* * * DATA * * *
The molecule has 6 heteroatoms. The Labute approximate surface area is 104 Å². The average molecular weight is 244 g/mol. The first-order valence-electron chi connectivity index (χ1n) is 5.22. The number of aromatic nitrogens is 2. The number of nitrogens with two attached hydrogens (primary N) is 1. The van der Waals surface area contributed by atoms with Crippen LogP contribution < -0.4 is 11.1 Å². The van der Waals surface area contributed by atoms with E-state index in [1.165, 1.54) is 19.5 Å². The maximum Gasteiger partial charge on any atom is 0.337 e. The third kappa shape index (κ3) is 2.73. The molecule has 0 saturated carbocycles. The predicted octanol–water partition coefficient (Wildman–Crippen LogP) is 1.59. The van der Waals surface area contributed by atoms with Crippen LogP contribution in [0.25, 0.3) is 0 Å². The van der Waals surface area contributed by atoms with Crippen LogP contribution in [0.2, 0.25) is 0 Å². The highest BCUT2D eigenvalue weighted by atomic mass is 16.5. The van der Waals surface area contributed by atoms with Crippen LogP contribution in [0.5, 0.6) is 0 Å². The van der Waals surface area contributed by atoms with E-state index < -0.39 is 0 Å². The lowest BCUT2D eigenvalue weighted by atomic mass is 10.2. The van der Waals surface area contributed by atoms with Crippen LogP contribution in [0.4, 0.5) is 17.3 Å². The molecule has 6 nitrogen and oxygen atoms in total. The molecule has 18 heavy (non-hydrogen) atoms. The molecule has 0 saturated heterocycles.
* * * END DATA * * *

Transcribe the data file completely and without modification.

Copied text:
The molecule has 6 heteroatoms. The Labute approximate surface area is 104 Å². The average molecular weight is 244 g/mol. The first-order valence-electron chi connectivity index (χ1n) is 5.22. The number of aromatic nitrogens is 2. The number of nitrogens with two attached hydrogens (primary N) is 1. The van der Waals surface area contributed by atoms with Crippen LogP contribution < -0.4 is 11.1 Å². The van der Waals surface area contributed by atoms with E-state index in [1.165, 1.54) is 19.5 Å². The maximum Gasteiger partial charge on any atom is 0.337 e. The third kappa shape index (κ3) is 2.73. The molecule has 0 saturated carbocycles. The predicted octanol–water partition coefficient (Wildman–Crippen LogP) is 1.59. The van der Waals surface area contributed by atoms with Crippen LogP contribution in [0.25, 0.3) is 0 Å². The van der Waals surface area contributed by atoms with Crippen LogP contribution in [0.2, 0.25) is 0 Å². The highest BCUT2D eigenvalue weighted by atomic mass is 16.5. The van der Waals surface area contributed by atoms with Crippen LogP contribution in [0.5, 0.6) is 0 Å². The van der Waals surface area contributed by atoms with E-state index < -0.39 is 0 Å². The lowest BCUT2D eigenvalue weighted by atomic mass is 10.2. The van der Waals surface area contributed by atoms with Crippen LogP contribution in [0.4, 0.5) is 17.3 Å². The molecule has 6 nitrogen and oxygen atoms in total. The molecule has 18 heavy (non-hydrogen) atoms. The molecule has 0 saturated heterocycles.